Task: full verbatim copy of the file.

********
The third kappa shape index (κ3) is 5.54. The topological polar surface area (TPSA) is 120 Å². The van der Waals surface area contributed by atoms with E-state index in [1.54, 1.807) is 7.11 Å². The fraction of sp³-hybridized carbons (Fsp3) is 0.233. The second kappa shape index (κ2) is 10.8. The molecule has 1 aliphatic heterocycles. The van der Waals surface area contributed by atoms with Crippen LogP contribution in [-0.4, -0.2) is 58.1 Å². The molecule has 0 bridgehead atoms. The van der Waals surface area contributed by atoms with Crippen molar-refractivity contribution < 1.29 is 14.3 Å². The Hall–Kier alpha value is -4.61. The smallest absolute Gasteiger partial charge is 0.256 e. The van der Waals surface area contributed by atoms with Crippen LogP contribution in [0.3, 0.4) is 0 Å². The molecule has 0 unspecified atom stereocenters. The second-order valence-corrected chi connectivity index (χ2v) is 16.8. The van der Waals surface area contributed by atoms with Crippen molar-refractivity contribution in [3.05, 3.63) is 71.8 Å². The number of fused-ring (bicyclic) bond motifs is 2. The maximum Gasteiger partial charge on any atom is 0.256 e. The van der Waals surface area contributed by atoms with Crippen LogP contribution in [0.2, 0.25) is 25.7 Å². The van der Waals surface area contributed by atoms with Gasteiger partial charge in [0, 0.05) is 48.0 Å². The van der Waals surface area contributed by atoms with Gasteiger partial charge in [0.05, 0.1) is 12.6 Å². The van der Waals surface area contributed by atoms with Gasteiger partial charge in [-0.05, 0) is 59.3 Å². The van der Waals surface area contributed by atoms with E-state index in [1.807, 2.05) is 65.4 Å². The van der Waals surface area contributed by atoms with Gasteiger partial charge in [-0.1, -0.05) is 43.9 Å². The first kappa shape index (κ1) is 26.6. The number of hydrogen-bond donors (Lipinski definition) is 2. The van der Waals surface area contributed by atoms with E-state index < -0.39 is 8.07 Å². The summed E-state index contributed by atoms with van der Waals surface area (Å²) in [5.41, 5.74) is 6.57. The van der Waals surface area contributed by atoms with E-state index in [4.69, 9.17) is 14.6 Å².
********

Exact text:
The third kappa shape index (κ3) is 5.54. The topological polar surface area (TPSA) is 120 Å². The van der Waals surface area contributed by atoms with E-state index in [1.54, 1.807) is 7.11 Å². The fraction of sp³-hybridized carbons (Fsp3) is 0.233. The second kappa shape index (κ2) is 10.8. The molecule has 1 aliphatic heterocycles. The van der Waals surface area contributed by atoms with Crippen LogP contribution in [-0.4, -0.2) is 58.1 Å². The molecule has 0 bridgehead atoms. The van der Waals surface area contributed by atoms with Crippen molar-refractivity contribution < 1.29 is 14.3 Å². The Hall–Kier alpha value is -4.61. The smallest absolute Gasteiger partial charge is 0.256 e. The van der Waals surface area contributed by atoms with Crippen LogP contribution in [0.3, 0.4) is 0 Å². The molecule has 0 unspecified atom stereocenters. The second-order valence-corrected chi connectivity index (χ2v) is 16.8. The van der Waals surface area contributed by atoms with Crippen molar-refractivity contribution in [3.05, 3.63) is 71.8 Å². The number of fused-ring (bicyclic) bond motifs is 2. The maximum Gasteiger partial charge on any atom is 0.256 e. The van der Waals surface area contributed by atoms with Crippen LogP contribution in [0.2, 0.25) is 25.7 Å². The van der Waals surface area contributed by atoms with Gasteiger partial charge in [0, 0.05) is 48.0 Å². The van der Waals surface area contributed by atoms with Gasteiger partial charge in [0.05, 0.1) is 12.6 Å². The van der Waals surface area contributed by atoms with Gasteiger partial charge in [-0.05, 0) is 59.3 Å². The van der Waals surface area contributed by atoms with E-state index in [1.807, 2.05) is 65.4 Å². The van der Waals surface area contributed by atoms with Gasteiger partial charge in [-0.1, -0.05) is 43.9 Å². The first kappa shape index (κ1) is 26.6. The number of hydrogen-bond donors (Lipinski definition) is 2. The van der Waals surface area contributed by atoms with E-state index < -0.39 is 8.07 Å². The summed E-state index contributed by atoms with van der Waals surface area (Å²) in [5.41, 5.74) is 6.57. The van der Waals surface area contributed by atoms with E-state index in [4.69, 9.17) is 14.6 Å².